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This past November, it was announced that AMC ordered a pilot for a television series based on Preacher, the masterful comic book series written by Garth Ennis and illustrated by Steven Dillon and Glenn Fabry. It’s a tall order for a television network still within the realm of regulation. In 2008, HBO scrapped a similar attempt, deeming the series “too controversial.” How, exactly, can HBO, a channel with infinite freedom, drop a show for being too subversive only to have that show picked up by AMC, a channel with much less wiggle-room?
HBO’s initial plans for the show were to have each issue turned into an episode; it would have been as close to a direct page-to-screen adaptation as you can get, which left them to either take it all or leave it completely. We know what the final decision ended up being. In AMC’s case, I’m going to go ahead and assume that they will have to cut out more than they keep. The question is, how much can they cut while still retaining that humorously macabre tone that has made Preacher such a beloved classic?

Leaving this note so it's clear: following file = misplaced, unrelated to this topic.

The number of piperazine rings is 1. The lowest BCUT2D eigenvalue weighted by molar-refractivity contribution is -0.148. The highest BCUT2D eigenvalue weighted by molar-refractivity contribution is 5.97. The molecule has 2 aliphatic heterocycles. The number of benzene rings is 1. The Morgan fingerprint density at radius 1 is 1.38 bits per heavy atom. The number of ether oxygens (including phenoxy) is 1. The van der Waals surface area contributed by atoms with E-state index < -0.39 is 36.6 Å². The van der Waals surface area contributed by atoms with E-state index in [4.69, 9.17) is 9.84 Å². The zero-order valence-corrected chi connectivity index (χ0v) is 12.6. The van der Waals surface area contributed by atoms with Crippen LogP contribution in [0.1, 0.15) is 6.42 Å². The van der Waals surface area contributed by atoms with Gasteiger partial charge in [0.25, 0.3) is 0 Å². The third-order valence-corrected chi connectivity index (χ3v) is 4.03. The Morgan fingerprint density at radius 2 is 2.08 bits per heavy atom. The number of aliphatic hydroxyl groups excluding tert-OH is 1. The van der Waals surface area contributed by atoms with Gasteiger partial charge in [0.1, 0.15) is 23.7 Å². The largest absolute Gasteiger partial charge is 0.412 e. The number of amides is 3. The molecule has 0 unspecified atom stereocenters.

Of course, they’ll have to tone down the violence. Preacher is an exceptionally graphic comic book, and Steven Dillon’s phenomenal artwork punctuates this fact. This one is pretty much a no-brainer. It won’t necessarily be a challenge, nor will it take all that much away from the series itself—that is, in a general sense. We as an audience can quite easily surmise the sort of damage that a bullet does without having to show us hollowed out skulls and gore in multitudes, as the comic book so frequently does.
What will be lost in removing much of the violence? Well I guess the natural next question is exactly how much is “much of?” Between Breaking Bad and the Walking Dead, from Gus Fring losing half his face to Hershel being decapitated on screen, it’s readily apparent that AMC does indeed have its fair share of creative freedom. I think that where violence is concerned, the Preacher T.V. series will be just fine. Instead, the challenge becomes balancing this high level of violence with everything else—and I assure you, there’s plenty to consider.